In Libya, the picture is much different. Within a situation of total chaos, that is grounded in clear power struggles, actors emerge that have a much clearer interest in developing such kind of relations. It is not a secret that migrants are already part of a disputed market, with which Italy and the EU more, in general, are mingling with. If this type of ‘solutions’ are still devised as such, this is a clear example of how much we are lacking leadership in Europe to approach the topic in a different way. And although in the Italian case elections are still upcoming, various other elections have occurred across Europe and alleviate of some political pressures; yet there are no indications of a vision being developed to overcome such short-term tampons in migration management.
Considering the bilateral agreements, a disagreement on the financial aid would make the deal fragile. Remember Turkish President Erdogan’s statement “don’t think that the planes and the buses are there nothing” which threatening the EU with the cancellation of the deal. Are there similar statements coming from NAC counterparts?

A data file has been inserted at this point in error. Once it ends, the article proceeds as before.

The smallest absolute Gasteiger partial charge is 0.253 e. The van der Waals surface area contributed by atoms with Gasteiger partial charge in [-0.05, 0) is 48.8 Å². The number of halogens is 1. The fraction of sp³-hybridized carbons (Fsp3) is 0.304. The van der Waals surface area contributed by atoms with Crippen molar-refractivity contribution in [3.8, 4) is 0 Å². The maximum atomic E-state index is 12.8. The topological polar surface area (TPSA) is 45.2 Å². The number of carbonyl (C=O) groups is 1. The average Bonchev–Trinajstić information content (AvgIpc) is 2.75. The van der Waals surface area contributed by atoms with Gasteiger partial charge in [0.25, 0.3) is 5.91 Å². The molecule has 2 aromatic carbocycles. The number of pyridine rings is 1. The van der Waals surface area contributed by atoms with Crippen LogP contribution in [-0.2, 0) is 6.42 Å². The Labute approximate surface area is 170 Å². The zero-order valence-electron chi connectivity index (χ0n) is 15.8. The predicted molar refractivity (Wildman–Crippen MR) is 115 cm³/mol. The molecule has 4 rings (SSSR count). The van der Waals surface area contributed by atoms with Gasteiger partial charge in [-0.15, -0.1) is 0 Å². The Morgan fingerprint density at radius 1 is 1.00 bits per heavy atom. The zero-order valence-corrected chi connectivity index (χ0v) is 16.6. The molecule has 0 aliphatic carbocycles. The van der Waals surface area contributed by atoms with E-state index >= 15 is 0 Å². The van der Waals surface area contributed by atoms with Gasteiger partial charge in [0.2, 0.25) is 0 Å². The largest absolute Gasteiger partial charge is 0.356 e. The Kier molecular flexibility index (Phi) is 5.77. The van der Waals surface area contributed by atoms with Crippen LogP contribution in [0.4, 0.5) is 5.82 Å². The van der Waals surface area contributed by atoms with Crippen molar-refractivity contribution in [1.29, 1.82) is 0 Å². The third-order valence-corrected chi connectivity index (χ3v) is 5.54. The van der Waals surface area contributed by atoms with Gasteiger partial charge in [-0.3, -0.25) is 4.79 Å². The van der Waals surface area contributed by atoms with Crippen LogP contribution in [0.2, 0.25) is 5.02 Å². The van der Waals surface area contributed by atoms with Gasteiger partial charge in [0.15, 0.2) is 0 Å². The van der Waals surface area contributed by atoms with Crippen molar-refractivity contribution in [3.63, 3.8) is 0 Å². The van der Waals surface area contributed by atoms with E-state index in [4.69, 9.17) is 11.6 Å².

It depends. Various officials, I interviewed in Tunisia said that it would be crazy for Tunisia to have the same approach Erdogan had when dealing with the EU, increasing the numbers to increase the stake. This is because opening its borders and coasts to the networks of smugglers and criminal organizations is the last thing that is needed in their already precarious democratic transition. For sure, however, the fact that controls are not increased as pressure increases reflects a frustration Tunisians have against Europe, that ultimately shies out when it comes to offering legal work permits for their many unemployed youths. Moreover, such countries are not willing to pay themselves for stepping up control, and any further effort needed due to an increase of departure will be left for the EU to be covered. Within the status quo, with the EU that is cashing out the money on border control across the region, this is not a surprise.